Edward Mischel, director of community psychiatry at Wayne State University in Detroit, was in the seminary at Sacred Heart about 10 years after Finn started there, in the late 1970s.
Mischel, who completed four years of college at the seminary before discerning that he was not called to the priesthood, told CNA that he chose Finn for his spiritual director and remembers her fondly. They still maintain contact to this day.
"She's been this quiet, spiritual, loving, easy-going person," Mischel told CNA. "The guys in the seminary, they adore her."
News of the allegations of sexual misconduct in the early 1970s was "disheartening," Mischel said, but he rejected any insinuations that Finn "was dominant or in this old boy's club, that's like the antithesis of her. I've never seen that in the 30, 40 years I've known her, nothing like that at all."
Mischel said he knows Finn to be a staunch advocate for the people of Detroit, and a very kind and forgiving person.
When asked if he had any concerns that she was placed in charge of young seminarians, after having been accused of sexual misconduct with young women, Mischel said he was not concerned, because he had seen "nothing like that at all" by Finn against the seminarians.
But not all former seminarians of Sacred Heart remember Finn as fondly, and the news of her resignation and the allegations against her as a novice master have also raised serious questions and concerns about her conduct at the seminary.
Two former seminarians at Sacred Heart seminary have told CNA that Finn had a reputation for being overly "handsy" with seminarians - extended hugs, smooches, squeezes and generally unwanted contact were to be expected from Finn.
"In legal terms, it was unwelcomed touching. But if a seminarian reported it, they became a problem," one former seminarian, who asked for anonymity, told CNA.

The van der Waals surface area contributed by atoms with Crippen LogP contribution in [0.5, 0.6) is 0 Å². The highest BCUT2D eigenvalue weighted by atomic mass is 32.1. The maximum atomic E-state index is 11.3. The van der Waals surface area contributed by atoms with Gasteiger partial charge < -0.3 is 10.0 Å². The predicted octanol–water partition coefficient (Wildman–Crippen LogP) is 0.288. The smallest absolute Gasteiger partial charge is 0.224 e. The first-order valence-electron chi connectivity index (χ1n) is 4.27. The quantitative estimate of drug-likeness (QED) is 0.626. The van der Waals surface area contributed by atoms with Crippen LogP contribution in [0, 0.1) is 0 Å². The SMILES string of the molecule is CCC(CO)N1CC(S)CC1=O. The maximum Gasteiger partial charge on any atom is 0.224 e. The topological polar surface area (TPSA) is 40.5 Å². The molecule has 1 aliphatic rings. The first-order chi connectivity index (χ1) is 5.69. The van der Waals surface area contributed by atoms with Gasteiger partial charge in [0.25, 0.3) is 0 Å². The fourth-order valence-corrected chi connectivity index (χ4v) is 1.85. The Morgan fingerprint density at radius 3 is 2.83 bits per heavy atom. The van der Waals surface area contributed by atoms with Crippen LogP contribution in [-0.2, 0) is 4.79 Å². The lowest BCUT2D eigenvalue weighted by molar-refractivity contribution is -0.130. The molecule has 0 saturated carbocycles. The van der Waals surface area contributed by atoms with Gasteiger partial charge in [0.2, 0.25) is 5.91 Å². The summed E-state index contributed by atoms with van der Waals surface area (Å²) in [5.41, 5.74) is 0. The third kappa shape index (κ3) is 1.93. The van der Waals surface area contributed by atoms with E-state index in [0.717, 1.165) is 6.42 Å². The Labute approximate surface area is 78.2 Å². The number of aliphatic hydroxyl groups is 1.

Another former seminarian, who also asked for anonymity, told CNA that Finn had become such a "fixture" of the seminary and was so well-liked and considered so holy that she became "untouchable" - any complaints against her were promptly dismissed.
This same seminarian told CNA that Finn was always "touching people," and while he doesn't know of any explicitly sexual touching, he said her behavior was "grossly inappropriate." He recalled on instance where Finn almost pushed a seminarian over a balcony, only to pull him back at the last second, as a joke. When the seminarian turned to throw a punch, assuming it had been a fellow seminarian, he instead saw Sr. Mary.
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"She had no sense of boundaries," the former seminarian said. Her meetings would often run late, and seminarians were expected to listen to her for hours, in what felt like "indoctrination lectures," he said.
In another example of boundary violation, both former seminarians told CNA separately that Finn was known for wandering the residence wing of the seminary late at night unannounced, and would often walk past seminarians who were in their towels or boxers, coming to and from the communal showers.
One time, Finn wandered in on a priest in the shower, but that issue was "promptly addressed," one of the former seminarians said.
At some point after the late 1970s, Finn had been moved from her community to live at the seminary. While she would wander the wing belonging to the seminarians, her room was in the faculty wing.
Mischel told CNA that Finn was still living with her community during his time at Sacred Heart. He said he suspects she may have been moved to the seminary due to health problems - she eventually developed Parkinson's disease, which may have made it difficult for her to drive.
Mischel said he had never had any experience of Finn intentionally walking past half-dressed seminarians, and said he wondered whether it could have been a sign that Finn was entering stages of dementia.